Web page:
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  • Radical Schlock
  • Raquel Gutiérrez (bio)

What do I want out of queer media now and in the future? I want to see the queer version of Freaky Friday, except instead of switching bodies with your human spawn and finding trouble and comprehension, you, dear queer, do it with your cat or dog. I have often turned my head to see my dog chilling on his bed as I rush out the door to the place I go to so I can pay my student loan indentured servitude every month. My dog’s insouciance often grieves me, but mostly I sublimate a deep cutting resentment into just fantasies. At least I am assured I’ll never end up in an ICE detention center because of my stupid dog inhabiting my body, making my queerdo brown ass more suspicious than usual with the concomitant butt-sniffing [End Page 572] and territorial pissings. In the filmic worlds I imagine a hairy faggot licking his balls for hours while an anxiety-riddled cat tries to defend his dissertation or gets himself fired from the soul-gutting nonprofit industrial complex for organizing his colleagues against the truly insulting hierarchical careerist’s lack of imagination. But the cat will blow his final paycheck at the glory hole because he’s at the bookstore and it’s Saturday night.

In short, I long for queer radical schlock. Of color. Maybe a more pronounced sense of humor that cuts deep. More laughter, less finger-wagging. A labor that reads you with throwaway materials rife with indelible images. Maybe nobody eating dogshit per se. But close.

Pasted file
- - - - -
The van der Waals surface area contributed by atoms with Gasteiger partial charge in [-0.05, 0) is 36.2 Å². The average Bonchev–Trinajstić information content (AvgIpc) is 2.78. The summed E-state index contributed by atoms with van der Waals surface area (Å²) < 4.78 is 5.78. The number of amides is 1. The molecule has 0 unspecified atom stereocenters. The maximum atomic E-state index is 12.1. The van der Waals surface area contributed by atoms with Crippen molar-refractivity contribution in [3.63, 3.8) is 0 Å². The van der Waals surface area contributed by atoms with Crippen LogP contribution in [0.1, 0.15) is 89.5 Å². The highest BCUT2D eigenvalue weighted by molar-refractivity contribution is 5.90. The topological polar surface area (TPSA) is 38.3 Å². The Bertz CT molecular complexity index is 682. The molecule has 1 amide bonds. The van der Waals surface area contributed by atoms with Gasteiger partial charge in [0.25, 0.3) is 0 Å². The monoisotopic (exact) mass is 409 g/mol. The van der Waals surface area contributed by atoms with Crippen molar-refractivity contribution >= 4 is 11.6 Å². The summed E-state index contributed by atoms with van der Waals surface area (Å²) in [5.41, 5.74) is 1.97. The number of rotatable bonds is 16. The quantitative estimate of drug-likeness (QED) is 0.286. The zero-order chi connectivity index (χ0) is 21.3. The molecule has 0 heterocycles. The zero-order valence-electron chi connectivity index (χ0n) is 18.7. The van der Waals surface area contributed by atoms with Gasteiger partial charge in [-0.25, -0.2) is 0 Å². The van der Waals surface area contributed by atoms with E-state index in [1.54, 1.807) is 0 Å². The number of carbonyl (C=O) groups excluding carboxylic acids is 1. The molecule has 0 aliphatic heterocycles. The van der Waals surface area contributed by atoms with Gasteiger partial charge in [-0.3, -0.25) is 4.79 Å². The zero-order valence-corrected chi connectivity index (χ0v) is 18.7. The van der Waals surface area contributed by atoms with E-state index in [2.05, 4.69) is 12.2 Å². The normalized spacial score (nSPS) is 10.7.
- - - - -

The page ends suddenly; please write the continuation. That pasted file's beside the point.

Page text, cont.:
Raquel Gutiérrez

Raquel Gutiérrez is a performer, writer, actor, curator, playwright, and cultural organizer. She has written on queerness, music, film, performance, and community building in addition to creating original solo and ensemble performance compositions. Gutiérrez is a cofounding member of the performance ensemble, Butchlalis de Panochtitlan (BdP), a community-based and activist-minded group aimed at creating a visual vernacular around queer Latinidad in Los Angeles. Raquel also cofounded other queer women of color projects and Los Angeles–specific projects: Tongues, A Project of VIVA, and Epicentro Poetry project. Raquel has published work, most recently in Ambientes: New Queer Latino Writing (edited by Lázaro Lima and Felice Picano).



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pp. 572-573
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